Coping and support

By Mayo Clinic Staff

A breast cancer diagnosis can be overwhelming. And just when you're trying to cope with the shock and the fears about your future, you're asked to make important decisions about your treatment.

Every woman finds her own way of coping with a breast cancer diagnosis. Until you find what works for you, it might help to:

  • Learn what you need to know about your breast cancer. If you'd like to know more about your breast cancer, ask your doctor for details — the type, stage and hormone receptor status. Ask for good sources of up-to-date information on your treatment options. Knowing more about your cancer and your options may help you feel more confident when making treatment decisions. Still, some women may not want to know the details of their cancer. If this is how you feel, let your doctor know that, too.
  • Talk with other breast cancer survivors. You may find it helpful and encouraging to talk to other women with breast cancer. Contact the American Cancer Society to find out about support groups in your area. Organizations that can connect you with other cancer survivors online or by phone include the Breast Cancer Network of Strength and CancerCare.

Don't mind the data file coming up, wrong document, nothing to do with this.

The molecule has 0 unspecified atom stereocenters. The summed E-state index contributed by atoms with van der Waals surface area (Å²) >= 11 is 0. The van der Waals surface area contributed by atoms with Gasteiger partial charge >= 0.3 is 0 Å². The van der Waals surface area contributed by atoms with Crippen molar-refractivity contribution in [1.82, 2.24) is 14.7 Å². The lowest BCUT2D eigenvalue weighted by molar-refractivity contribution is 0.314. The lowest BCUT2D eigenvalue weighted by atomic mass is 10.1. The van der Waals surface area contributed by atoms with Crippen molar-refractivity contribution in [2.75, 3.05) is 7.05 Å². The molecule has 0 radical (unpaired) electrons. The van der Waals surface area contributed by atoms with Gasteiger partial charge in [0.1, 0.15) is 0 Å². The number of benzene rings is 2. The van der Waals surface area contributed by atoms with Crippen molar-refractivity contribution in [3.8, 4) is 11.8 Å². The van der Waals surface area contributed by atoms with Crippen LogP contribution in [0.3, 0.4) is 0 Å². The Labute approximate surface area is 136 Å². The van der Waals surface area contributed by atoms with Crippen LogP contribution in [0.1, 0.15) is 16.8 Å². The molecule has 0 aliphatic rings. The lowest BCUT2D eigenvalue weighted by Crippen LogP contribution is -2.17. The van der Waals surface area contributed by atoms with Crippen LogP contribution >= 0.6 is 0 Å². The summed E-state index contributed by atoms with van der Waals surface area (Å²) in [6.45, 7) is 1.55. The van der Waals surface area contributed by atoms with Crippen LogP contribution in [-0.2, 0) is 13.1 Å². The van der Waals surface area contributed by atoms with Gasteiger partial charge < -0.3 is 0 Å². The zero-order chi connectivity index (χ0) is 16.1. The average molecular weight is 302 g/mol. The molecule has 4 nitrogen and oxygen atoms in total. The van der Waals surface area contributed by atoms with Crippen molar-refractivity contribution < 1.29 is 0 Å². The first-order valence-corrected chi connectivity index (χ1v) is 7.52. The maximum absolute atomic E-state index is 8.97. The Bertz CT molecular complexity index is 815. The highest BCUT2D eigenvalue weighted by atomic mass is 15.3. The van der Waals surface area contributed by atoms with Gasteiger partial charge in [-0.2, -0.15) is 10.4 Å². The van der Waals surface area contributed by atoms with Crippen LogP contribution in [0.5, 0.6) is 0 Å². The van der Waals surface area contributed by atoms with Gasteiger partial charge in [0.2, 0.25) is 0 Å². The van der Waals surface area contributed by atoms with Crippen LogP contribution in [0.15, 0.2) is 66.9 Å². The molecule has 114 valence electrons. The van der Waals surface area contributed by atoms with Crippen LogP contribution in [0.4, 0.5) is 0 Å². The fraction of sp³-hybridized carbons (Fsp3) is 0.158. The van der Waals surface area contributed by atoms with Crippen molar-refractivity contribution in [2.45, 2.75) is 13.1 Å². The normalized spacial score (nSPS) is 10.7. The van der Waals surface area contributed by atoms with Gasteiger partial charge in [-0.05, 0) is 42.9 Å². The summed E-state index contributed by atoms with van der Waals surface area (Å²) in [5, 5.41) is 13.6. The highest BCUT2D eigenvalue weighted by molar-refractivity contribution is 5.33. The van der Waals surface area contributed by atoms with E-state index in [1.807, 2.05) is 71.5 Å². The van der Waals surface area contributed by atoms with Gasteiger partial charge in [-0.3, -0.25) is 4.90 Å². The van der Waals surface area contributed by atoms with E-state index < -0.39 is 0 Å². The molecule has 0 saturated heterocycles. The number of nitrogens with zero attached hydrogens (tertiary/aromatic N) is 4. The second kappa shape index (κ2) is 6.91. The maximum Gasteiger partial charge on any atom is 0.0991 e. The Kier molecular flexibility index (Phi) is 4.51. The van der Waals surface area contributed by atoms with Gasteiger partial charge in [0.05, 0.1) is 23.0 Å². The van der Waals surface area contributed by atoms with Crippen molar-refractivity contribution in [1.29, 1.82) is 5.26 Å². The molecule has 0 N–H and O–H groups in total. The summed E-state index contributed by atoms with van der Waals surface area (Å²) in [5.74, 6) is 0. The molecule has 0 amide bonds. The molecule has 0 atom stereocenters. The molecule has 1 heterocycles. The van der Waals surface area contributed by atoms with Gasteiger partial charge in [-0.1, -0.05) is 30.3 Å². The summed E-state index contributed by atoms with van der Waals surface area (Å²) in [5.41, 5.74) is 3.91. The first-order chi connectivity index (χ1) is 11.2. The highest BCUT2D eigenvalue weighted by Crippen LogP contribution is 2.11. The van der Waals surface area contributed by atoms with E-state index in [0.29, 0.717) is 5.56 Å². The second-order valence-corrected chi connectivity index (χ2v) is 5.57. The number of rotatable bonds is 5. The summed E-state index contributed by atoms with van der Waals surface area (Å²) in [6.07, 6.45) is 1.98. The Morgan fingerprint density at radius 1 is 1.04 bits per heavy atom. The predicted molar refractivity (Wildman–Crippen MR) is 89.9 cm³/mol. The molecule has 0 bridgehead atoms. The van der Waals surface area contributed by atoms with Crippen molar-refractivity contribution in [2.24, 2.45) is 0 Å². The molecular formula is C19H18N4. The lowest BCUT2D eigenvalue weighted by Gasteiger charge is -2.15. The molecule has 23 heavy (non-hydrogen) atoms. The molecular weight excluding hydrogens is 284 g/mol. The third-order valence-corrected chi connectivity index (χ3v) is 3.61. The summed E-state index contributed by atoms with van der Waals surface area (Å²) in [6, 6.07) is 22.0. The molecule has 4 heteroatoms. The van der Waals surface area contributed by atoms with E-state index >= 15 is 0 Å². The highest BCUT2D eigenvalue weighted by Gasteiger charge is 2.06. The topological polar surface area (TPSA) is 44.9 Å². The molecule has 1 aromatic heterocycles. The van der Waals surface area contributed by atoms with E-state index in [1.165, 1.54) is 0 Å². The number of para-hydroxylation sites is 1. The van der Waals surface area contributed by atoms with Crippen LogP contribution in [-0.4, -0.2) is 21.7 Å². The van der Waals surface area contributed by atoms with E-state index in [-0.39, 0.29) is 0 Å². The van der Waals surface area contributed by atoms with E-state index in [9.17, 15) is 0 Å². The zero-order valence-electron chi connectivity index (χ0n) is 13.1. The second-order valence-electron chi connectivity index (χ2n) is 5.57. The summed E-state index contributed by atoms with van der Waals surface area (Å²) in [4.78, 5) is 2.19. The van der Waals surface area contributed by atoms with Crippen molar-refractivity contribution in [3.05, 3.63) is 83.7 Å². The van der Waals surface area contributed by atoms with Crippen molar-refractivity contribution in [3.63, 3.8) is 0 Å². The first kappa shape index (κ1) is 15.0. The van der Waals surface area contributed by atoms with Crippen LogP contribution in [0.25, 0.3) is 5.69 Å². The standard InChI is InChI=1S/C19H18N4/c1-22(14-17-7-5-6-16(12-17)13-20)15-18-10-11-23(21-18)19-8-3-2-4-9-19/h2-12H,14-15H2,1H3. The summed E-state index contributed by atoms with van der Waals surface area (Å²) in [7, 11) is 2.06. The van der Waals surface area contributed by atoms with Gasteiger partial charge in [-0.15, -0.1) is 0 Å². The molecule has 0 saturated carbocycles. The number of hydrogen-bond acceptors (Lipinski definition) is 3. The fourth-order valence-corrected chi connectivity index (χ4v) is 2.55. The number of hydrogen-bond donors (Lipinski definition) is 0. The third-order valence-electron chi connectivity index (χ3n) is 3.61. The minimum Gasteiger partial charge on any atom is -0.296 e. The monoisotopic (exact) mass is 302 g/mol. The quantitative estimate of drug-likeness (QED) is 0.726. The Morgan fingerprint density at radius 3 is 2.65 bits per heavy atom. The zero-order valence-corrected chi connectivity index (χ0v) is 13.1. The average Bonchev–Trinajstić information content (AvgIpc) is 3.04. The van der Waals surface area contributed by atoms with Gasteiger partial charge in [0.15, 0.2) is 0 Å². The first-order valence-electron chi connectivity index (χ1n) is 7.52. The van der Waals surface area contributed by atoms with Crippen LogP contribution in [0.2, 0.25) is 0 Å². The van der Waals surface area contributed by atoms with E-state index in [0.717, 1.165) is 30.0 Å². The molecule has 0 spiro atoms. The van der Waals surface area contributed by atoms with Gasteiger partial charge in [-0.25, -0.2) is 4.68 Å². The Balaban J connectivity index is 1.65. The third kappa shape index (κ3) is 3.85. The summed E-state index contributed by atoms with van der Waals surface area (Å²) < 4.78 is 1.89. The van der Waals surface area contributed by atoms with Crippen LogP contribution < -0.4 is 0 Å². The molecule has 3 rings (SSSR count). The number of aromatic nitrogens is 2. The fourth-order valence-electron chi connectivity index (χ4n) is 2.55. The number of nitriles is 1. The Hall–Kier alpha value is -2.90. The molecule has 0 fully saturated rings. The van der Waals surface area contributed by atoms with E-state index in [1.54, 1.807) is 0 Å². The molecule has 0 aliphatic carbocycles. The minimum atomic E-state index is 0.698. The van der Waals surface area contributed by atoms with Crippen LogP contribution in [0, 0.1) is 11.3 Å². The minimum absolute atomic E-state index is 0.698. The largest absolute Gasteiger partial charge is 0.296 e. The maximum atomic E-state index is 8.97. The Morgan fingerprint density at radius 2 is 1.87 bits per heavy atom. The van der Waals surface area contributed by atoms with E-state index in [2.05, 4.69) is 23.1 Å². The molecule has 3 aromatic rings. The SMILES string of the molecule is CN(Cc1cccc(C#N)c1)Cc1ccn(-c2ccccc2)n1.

• Find someone to talk with. Find a friend or family member who is a good listener or talk with a clergy member or counselor. Ask your doctor for a referral to a counselor or other professional who works with cancer survivors.
  • Keep your friends and family close. Your friends and family can provide a crucial support network for you during your cancer treatment. As you begin telling people about your breast cancer diagnosis, you'll likely get many offers for help. Think ahead about things you may want help with, whether it's having someone to talk to if you're feeling low or getting help preparing meals.
  • Maintain intimacy with your partner. In Western cultures, women's breasts are associated with attractiveness, femininity and sexuality. Because of these attitudes, breast cancer may affect your self-image and erode your confidence in intimate relationships. Talk to your partner about your insecurities and your feelings.
  • Take care of yourself. Make your well-being a priority during cancer treatment. Get enough sleep so that you wake feeling rested, choose a diet full of fruits and vegetables, make time for gentle exercise on days you feel up to it, and find time for things you enjoy, such as reading or listening to music. If you need to, be prepared to relinquish your role as caretaker for a while. This doesn't mean you're helpless or weak. It means you're using all your energy to get well.
Mar. 27, 2013